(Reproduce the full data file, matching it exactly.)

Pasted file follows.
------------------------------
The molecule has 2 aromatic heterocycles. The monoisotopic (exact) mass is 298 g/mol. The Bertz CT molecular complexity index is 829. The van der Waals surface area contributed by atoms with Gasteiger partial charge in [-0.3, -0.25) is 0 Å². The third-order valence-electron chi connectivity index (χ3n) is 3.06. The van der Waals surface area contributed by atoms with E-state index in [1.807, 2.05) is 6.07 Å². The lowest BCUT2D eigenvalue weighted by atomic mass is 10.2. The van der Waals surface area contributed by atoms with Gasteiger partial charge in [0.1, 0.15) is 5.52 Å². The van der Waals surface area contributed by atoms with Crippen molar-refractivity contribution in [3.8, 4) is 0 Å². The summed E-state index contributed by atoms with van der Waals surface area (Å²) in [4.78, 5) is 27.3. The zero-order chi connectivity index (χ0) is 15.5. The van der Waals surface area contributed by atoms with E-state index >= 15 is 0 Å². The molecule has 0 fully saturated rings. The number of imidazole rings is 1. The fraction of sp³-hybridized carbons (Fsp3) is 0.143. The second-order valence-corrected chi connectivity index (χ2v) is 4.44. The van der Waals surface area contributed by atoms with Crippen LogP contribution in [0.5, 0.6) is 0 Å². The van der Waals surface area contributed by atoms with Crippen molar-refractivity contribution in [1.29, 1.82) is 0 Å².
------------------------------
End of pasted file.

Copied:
The molecule has 2 aromatic heterocycles. The monoisotopic (exact) mass is 298 g/mol. The Bertz CT molecular complexity index is 829. The van der Waals surface area contributed by atoms with Gasteiger partial charge in [-0.3, -0.25) is 0 Å². The third-order valence-electron chi connectivity index (χ3n) is 3.06. The van der Waals surface area contributed by atoms with E-state index in [1.807, 2.05) is 6.07 Å². The lowest BCUT2D eigenvalue weighted by atomic mass is 10.2. The van der Waals surface area contributed by atoms with Gasteiger partial charge in [0.1, 0.15) is 5.52 Å². The van der Waals surface area contributed by atoms with Crippen molar-refractivity contribution in [3.8, 4) is 0 Å². The summed E-state index contributed by atoms with van der Waals surface area (Å²) in [4.78, 5) is 27.3. The zero-order chi connectivity index (χ0) is 15.5. The van der Waals surface area contributed by atoms with E-state index >= 15 is 0 Å². The molecule has 0 fully saturated rings. The number of imidazole rings is 1. The fraction of sp³-hybridized carbons (Fsp3) is 0.143. The second-order valence-corrected chi connectivity index (χ2v) is 4.44. The van der Waals surface area contributed by atoms with Crippen LogP contribution in [0.5, 0.6) is 0 Å². The van der Waals surface area contributed by atoms with Crippen molar-refractivity contribution in [1.29, 1.82) is 0 Å².